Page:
OAKLAND, Calif. — A second day of protests at the Port of Oakland led to more widespread closures and business impacts, as hundreds of truckers and allies descended on the port to rally against AB5.
The California labor law has been in the trucking industry spotlight for weeks now, as its enforcement in the trucking industry could force thousands of owner-operators into employment with a company. For many, self-employment has been the appeal of the drayage business.
Somewhere between 500 and 1,000 people showed up for the second day of protests, though it was difficult to estimate the exact headcount. People were split across the various terminal gates and rail ramps at the Port of Oakland, with 50 to 100 people at each location, protesters told Transport Dive.
Still, their presence made an impact, as truck activity ground to a halt at some, if not all, port terminals.
Waterside activity continued at some terminals, but truck gate activity was “either minimal or shutdown depending on the terminal,” Roberto Bernardo, director of communications at the Port of Oakland, told Transport Dive in an email.
“No trucks today at all,” Navdeep Ngill, the president of Ocean Rail Logistics and a designated spokesperson for the movement, said in a text to Transport Dive.
Perhaps the biggest impact occurred at the Oakland International Container Terminal, which closed for the day due to the protests. Local workers call the terminal SSA, due to the company that operates it.
“ILWU labor came to work this morning at SSA terminal. However, once they arrived, some ILWU members chose not to enter the terminal,” Bernardo said in an email. “Without a full complement of labor, SSA decided to close its operations today.”
Various sources said the terminal closure was a direct result of a protest line at the employee parking lot, which was set up before the morning shift started at 6 a.m.
“At 5:45 [a.m.] in SSA’s gate, there was three trucks in line. Two trucks made it into the terminal,” said Bill Aboudi, owner of AB Trucking. “The protesters stopped any trucks from going in because they set up the line.”
The third truck, he added, was from an owner-operator who not only did not enter the terminal, but joined the protest until about noon.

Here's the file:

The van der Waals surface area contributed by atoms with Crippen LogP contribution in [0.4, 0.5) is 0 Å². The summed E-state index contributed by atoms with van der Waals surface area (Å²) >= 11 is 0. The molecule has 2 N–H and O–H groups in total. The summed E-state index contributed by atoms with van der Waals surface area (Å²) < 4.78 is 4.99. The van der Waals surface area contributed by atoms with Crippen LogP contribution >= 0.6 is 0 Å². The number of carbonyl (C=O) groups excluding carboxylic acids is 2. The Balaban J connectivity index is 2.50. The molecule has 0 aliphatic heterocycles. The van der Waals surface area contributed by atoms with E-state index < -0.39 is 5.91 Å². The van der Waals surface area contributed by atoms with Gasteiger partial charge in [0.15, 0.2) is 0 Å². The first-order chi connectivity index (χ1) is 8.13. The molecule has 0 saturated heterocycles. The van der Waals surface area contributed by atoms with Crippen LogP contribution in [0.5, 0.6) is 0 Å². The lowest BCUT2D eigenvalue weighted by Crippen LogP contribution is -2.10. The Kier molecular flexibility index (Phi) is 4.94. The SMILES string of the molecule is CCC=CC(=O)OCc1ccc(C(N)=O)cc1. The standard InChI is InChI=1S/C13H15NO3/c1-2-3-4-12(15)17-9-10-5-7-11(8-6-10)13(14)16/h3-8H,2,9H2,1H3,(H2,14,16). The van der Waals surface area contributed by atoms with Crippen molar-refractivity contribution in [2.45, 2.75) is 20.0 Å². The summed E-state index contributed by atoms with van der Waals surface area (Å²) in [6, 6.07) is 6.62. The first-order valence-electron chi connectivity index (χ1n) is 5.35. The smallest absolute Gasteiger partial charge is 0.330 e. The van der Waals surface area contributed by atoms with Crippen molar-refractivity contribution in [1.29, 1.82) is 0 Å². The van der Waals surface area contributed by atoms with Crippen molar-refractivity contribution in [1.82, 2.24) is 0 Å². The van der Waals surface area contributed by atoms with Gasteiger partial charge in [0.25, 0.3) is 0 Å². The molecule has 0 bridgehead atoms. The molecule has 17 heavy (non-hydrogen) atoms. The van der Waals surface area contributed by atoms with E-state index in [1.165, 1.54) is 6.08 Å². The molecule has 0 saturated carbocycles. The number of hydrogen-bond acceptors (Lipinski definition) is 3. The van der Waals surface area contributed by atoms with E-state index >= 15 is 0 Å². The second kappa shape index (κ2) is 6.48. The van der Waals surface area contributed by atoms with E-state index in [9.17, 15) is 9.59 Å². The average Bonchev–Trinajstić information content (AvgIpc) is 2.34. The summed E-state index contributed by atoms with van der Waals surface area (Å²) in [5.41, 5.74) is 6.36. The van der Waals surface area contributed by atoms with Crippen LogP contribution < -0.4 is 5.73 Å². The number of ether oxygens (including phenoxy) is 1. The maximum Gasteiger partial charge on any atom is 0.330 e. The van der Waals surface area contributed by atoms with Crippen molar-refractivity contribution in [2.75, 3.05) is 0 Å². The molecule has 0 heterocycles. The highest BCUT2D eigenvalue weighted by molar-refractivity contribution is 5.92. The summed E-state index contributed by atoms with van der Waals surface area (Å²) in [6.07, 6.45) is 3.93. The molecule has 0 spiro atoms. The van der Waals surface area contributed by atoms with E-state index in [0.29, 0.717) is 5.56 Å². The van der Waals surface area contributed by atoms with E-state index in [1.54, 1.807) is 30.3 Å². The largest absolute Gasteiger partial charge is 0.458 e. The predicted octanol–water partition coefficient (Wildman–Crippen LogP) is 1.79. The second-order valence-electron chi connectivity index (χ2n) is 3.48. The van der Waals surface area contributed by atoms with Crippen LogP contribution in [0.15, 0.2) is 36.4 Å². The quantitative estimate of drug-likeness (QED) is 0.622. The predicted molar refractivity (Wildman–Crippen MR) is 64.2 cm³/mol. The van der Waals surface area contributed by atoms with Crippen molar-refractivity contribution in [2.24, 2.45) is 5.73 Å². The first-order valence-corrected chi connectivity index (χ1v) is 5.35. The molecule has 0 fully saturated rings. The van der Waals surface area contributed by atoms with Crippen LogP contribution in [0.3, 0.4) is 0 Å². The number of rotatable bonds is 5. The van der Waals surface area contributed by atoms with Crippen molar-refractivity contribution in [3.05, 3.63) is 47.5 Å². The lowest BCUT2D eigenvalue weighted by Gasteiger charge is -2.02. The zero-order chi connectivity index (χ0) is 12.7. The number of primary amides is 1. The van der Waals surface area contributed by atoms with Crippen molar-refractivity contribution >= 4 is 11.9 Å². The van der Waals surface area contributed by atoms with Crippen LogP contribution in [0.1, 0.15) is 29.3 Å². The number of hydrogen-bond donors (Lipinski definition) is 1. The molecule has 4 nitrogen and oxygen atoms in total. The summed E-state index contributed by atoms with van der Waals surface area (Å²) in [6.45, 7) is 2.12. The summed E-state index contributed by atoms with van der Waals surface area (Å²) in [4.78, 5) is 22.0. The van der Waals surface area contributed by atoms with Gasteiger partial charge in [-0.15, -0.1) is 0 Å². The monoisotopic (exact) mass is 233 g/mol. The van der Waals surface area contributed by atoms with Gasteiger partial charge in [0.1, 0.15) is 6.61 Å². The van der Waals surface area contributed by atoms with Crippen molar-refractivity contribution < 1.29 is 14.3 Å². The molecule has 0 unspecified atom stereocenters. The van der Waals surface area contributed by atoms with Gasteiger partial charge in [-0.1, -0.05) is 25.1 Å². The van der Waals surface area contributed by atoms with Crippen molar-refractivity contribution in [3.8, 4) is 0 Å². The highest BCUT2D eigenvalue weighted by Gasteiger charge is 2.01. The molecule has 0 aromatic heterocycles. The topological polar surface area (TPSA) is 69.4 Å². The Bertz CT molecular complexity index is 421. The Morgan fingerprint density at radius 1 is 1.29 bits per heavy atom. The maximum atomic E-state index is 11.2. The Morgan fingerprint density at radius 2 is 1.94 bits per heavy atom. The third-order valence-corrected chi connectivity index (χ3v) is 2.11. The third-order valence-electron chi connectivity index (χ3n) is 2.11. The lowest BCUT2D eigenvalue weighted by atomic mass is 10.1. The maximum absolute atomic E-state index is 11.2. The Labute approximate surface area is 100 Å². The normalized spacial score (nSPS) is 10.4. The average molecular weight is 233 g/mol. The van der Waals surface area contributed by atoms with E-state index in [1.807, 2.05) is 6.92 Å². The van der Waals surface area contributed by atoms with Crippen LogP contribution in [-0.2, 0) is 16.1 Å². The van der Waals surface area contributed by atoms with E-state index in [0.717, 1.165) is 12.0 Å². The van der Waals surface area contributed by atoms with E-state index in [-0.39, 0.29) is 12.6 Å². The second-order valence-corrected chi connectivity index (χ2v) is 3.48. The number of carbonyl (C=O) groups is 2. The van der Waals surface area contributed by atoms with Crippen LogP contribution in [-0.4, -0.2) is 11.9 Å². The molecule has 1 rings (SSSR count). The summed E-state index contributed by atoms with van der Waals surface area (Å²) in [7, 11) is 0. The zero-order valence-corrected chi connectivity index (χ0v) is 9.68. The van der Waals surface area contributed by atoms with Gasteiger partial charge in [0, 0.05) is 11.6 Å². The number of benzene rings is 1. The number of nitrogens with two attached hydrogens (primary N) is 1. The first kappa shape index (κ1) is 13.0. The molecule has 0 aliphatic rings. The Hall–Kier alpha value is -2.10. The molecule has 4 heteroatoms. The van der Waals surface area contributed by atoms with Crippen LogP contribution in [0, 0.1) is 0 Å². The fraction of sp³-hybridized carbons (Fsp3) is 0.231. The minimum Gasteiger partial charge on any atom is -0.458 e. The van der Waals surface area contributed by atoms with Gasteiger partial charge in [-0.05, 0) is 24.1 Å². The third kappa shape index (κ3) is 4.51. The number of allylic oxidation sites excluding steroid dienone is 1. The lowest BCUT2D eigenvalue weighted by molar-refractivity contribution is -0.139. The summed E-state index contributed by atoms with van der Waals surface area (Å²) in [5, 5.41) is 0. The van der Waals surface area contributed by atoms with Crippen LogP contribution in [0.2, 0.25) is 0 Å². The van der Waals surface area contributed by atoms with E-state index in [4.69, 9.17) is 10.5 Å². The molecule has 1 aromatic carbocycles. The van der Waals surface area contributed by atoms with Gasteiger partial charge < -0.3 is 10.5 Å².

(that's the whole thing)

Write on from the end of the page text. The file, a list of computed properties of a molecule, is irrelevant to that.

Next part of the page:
The owner-operators’ early morning efforts also led members of the International Longshore and Warehouse Union to turn back home when they reported to work, rather than cross an organized protest line.
“Not one single longshoreman crossed the line, and they just all decided to go home for the day,” Aboudi said. “ILWU today showed that they put their earnings aside to support somebody’s grievance.”
Protesters also set up protest lines at other terminals and rail ramps throughout the day, though no other terminal closed. And the owner-operators are gearing up to continue protesting throughout the week.
The Port of Oakland expressed concern over the ongoing protests, noting lasting unrest could further drive business away.
“The independent truckers’ concerns have been heard. They need to take their message to Sacramento,” Bernardo said in an email to Transport Dive.
Protesters disagreed that their concerns had been heard, though. Ngill said the group was beginning to push for a conversation with people of influence. On Tuesday night, he told Transport Dive that protesters had secured a meeting with terminal managers and were planning a walk-in protest at City Hall.
And while originally the protests were meant to last only until Wednesday, Ngill said the owner-operators had discussed extending the efforts through at least Friday.
“We need to get it along until our voice is heard,” Ngill said.